DANCER ON FASHION: Shen Wei, China’s extraordinary choreographer and the man behind the epic opening ceremonies at the Beijing Olympics, is in the midst of a whirlwind around-the-world tour that is centered on him and his process of creativity. His work is nonstop and prolific. For example, he is presently choreographing Rossini’s “Moise et Pharaoh” Opera in Rome, and has a dance performance scheduled at the Berliner Festival in December, among other things.
As part of the tour, the many facets of the choreographer, from his dance works to his paintings, and photography, are being filmed to commemorate the 10th anniversary of his dance company.
In a rare discussion about his works, Shen Wei talked not just about dance, but about fashion – understandably, since he designs all the costumes for his dancers himself. “I’m a painter, a photographer. It is easier,” he says.
“I do everything myself. I love fashion, especially designers who have really clear visions and make designs not simply to sell. Fashion,” he asserts, “should be leading the culture, and not just trying to fit in with what people like.”
Wei adds that he personally favors fashion that is related to what’s going on in the moment, the current culture, how humans feel. Wei says he shops in a boutique called If, in SoHo, which is known for its constructionist luxury. The store also carries such off-beat brands as Martin Margiela and Ann Demeulemeester. What he likes are outfits that are devoid of pretension.
“I tend to avoid much color,” he says. “I think I’m, too old (he is 43). I don’t want to be the spotlight outside my work. I wear black, navy, brown and gray, which is my favorite. It fits Asian people’s skin.”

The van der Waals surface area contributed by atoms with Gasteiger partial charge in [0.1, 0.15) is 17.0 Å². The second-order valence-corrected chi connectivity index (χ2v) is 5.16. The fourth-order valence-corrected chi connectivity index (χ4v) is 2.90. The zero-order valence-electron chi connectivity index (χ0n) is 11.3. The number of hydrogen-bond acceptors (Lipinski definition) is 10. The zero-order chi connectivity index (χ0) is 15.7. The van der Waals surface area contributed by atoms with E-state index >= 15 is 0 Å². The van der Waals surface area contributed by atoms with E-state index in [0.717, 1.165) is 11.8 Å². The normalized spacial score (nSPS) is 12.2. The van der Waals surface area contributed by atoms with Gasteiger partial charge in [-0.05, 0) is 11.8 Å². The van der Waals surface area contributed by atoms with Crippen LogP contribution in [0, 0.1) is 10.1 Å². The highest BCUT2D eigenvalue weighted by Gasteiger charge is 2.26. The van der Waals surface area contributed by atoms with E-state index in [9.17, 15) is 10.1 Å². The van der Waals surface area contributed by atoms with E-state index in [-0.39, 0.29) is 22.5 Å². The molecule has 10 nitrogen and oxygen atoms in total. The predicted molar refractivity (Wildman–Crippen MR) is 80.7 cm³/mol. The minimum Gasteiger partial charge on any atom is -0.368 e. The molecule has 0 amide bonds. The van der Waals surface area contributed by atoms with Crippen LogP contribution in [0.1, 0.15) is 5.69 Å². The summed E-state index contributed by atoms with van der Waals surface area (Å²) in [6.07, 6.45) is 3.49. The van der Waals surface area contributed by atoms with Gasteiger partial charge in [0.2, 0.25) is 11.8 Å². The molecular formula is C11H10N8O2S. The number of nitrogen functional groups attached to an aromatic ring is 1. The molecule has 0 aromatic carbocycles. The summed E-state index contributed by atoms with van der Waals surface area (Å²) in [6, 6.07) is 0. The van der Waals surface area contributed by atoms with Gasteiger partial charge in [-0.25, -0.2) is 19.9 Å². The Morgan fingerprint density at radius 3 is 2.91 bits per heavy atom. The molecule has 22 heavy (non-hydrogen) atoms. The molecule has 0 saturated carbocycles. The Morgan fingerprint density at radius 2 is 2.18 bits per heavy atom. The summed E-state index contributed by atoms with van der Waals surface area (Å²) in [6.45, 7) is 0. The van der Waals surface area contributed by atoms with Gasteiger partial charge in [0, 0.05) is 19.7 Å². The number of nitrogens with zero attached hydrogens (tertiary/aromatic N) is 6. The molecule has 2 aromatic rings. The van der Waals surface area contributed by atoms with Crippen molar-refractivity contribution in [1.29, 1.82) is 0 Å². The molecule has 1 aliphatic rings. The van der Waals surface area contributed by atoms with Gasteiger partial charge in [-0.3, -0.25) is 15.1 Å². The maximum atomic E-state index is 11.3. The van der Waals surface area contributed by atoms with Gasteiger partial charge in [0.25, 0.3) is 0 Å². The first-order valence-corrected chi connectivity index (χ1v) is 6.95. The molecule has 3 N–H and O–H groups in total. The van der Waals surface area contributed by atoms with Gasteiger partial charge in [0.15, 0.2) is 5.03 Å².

QUIETLY RICH. YOU CAN CAPTURE THIS WEI AESTHETE BY CAREFULLY CHOOSING YOUR JEWELRY ITEMS. TRY SOME OF THESE:
- Large CZ necklace set. Classy.
- Artistic butterfly brooch. A rare find!
ACE AWARDS PROMOTE CREATIVITY, INNOVATION
The 2010 Accessories Council Excellence Awards are in and the big winner for Designer of the Year is Alber Elbaz, creative director for Lanvin. Elbaz is known for putting accessories in the prime spotlight with all of his fashion collections. The couture collection he heads up isn’t cheap, but it is always wearable. His accessories run from wild baubles to handbags with chain details, and shoes to match light-colored stocking hues.
Elbaz will introduce his new diffusion line for Target later this month, and it will include jewelry, hats, sunglasses, handbags and footwear. “It is very much our aesthetic,” Elbaz declared. “It is very much Lanvin.”
Tiffany & Co. took the ACE Hall of Fame award for 173 years of outstanding accessories designs. The firm presently operates 200 stores globally and plans to press on with its international expansion in 2011, emphasizing its new high jewelry salon, and new iPad app, among other things. One of Tiffany’s big recent jewelry offerings is its key collection, including old fashioned gold and silver keys to be worn as a pendant. The look became a major winner for Tiffany, as well as all those firms (which are many) that copied the key theme.
Henri Bendel was named ACE Retailer of the Year, a major kudo for the company which has specialized exclusively in accessories and beauty products since 2009. Prior to that, Bendel offered the public a variety of high fashion products and became a haven for independent designers.
The store also forged a number of innovative retailing ideas within its main store space in Manhattan, such as its “Street of Shops,” where it housed separate fashion categories such as handbags and jewelry, each in their own enclaves on the same floor.
IF YOU’RE LOOKING FOR A BENDEL LUXURY LOOK, DON’T THINK IT HAS TO COST YOU A FORTUNE. HERE ARE SOME IDEAL BENDEL-LIKE ITEMS:
- Lavish chandelier earrings. Incredible!
The French say Americans are “Crude” because they always have to match things perfectly. Well, those days seem to be rapidly fading, as a new global approach to design brings forward all sorts of mismatched items and teams them up as unsuspected pairs. Among the latest offerings on this scene are earrings from the Swiss designer, Suzanne Syz, on display in New York recently in the Marianne Boesky Gallery on East 64th Street.
Syz might not be American to start with, but she readily admits her design consciousness was formed in no small part by America’s famed pop artist, Andy Warhol. Well, OK, by Europe’s Jean-Michel Basquiat, too. The earrings we refer to are made of titanium, pearl, topaz and kunzite.